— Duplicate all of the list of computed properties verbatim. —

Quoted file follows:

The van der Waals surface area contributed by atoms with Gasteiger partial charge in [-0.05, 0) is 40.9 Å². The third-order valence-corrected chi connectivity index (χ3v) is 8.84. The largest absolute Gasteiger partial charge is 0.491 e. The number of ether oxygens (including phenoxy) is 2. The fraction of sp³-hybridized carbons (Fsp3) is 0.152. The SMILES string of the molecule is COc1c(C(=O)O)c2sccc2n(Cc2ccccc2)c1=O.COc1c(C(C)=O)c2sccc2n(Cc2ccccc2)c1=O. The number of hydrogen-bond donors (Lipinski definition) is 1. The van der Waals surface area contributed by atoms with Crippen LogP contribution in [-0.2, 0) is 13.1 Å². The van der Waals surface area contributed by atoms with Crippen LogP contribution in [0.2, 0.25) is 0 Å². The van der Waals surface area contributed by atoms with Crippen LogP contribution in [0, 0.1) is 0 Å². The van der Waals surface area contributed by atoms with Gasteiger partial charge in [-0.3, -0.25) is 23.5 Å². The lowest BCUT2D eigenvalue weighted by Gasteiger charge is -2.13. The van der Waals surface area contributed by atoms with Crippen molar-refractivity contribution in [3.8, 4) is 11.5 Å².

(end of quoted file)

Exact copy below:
The van der Waals surface area contributed by atoms with Gasteiger partial charge in [-0.05, 0) is 40.9 Å². The third-order valence-corrected chi connectivity index (χ3v) is 8.84. The largest absolute Gasteiger partial charge is 0.491 e. The number of ether oxygens (including phenoxy) is 2. The fraction of sp³-hybridized carbons (Fsp3) is 0.152. The SMILES string of the molecule is COc1c(C(=O)O)c2sccc2n(Cc2ccccc2)c1=O.COc1c(C(C)=O)c2sccc2n(Cc2ccccc2)c1=O. The number of hydrogen-bond donors (Lipinski definition) is 1. The van der Waals surface area contributed by atoms with Crippen LogP contribution in [-0.2, 0) is 13.1 Å². The van der Waals surface area contributed by atoms with Crippen LogP contribution in [0.2, 0.25) is 0 Å². The van der Waals surface area contributed by atoms with Crippen LogP contribution in [0, 0.1) is 0 Å². The van der Waals surface area contributed by atoms with Gasteiger partial charge in [-0.3, -0.25) is 23.5 Å². The lowest BCUT2D eigenvalue weighted by Gasteiger charge is -2.13. The van der Waals surface area contributed by atoms with Crippen molar-refractivity contribution in [3.8, 4) is 11.5 Å².